Tonight I had the great pleasure of seeing Ushio Shinohara perform at the new CUAC building near the corner of 2nd East and 2nd South. Recently re-located from Ephraim CUAC (pronounced Quack) is presenting Ushio’s work in conjunction with the screenings of Cutie and the Boxer at the Sundance Film Festival. While the exhibit of his work extends through March this was, to my knowledge, the only time he would be performing in Salt Lake City.
As the movie title suggests, Ushio boxes his paintings. Wearing gloves covered in foam pads, he dips them in paint and, always traveling from right to left, he aggressively maps out the terrain in flashes of color. While I’d seen online videos of his process, nothing could compare to the act of his live performance. Ushio, who turned 81 last week, is really boxing. He warms up, sharply shifting on his feet and forming attention at the canvas before him. His translator tells me he is in a group of artists after WWII who each respond to their relationships with American culture. As he begins it’s like a comic book come to life. The POWs and BAMs are enacted through color and texture. I can make the connection to Jackson Pollock and also pop artists but it seems so much different because it’s designed for me to watch; it stems from (and embodies) the traditions of competition and violence inherent in boxing. I don’t only see the action taking place, I hear and feel the paint being arranged before him. Furthermore, I’m interested the whole way through.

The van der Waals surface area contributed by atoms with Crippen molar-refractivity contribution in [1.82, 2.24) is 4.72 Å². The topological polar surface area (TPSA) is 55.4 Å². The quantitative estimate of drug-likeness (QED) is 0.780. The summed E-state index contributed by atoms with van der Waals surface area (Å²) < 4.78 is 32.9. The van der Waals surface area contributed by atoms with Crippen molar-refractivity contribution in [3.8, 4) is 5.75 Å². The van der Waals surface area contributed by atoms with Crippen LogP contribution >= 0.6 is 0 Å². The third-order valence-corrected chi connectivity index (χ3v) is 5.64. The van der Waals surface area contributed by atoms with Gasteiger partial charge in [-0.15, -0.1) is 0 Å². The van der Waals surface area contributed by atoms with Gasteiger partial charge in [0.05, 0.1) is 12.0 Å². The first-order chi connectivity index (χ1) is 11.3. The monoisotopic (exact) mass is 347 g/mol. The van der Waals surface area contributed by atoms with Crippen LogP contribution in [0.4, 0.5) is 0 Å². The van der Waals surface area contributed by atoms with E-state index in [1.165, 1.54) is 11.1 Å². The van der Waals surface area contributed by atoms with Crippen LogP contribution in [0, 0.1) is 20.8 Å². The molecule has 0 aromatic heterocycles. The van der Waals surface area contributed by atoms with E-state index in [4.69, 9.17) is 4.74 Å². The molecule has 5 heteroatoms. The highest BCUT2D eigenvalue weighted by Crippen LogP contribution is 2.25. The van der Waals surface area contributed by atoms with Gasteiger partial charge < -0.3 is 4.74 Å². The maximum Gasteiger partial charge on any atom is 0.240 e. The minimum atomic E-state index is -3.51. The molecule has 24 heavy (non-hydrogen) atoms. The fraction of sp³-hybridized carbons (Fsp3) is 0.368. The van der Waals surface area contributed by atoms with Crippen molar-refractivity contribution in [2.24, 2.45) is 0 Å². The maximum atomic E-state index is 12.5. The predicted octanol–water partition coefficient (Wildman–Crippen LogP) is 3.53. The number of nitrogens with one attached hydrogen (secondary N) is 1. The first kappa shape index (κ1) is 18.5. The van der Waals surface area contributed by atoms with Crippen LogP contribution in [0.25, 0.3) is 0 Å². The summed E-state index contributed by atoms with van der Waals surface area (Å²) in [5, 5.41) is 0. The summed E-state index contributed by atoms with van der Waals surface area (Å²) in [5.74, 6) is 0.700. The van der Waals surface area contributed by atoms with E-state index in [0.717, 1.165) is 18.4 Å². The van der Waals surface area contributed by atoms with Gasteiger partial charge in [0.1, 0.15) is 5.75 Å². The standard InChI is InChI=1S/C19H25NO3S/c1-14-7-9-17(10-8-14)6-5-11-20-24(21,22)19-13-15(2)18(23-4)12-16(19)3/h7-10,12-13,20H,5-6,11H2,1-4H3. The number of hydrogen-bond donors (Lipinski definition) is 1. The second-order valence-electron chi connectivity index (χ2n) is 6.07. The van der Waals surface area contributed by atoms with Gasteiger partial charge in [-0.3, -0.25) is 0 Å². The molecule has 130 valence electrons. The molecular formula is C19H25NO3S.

I realize that this blog is about “dance”. But something about this performance awakened the audience. Everyone was hollering and noticeably gritting their teeth and his old hands connected with the wall. So many people were gathered in such a such space and with such energy that I was reminded of the vibrancy I so frequently lack at concert engagements. So often we, in modern dance, talk about the “visceral” relationship our work has with audiences; Ushio’s hands creating a landscape before me was the closest I’ve come to comprehending “visceral” in a long time. His performance was clear and expressive and singular in idea as well as form. It was repeated over and over without the expectation of change. It reminded me about what performance can be and how many people could be watching it, with bated breath and free expectation.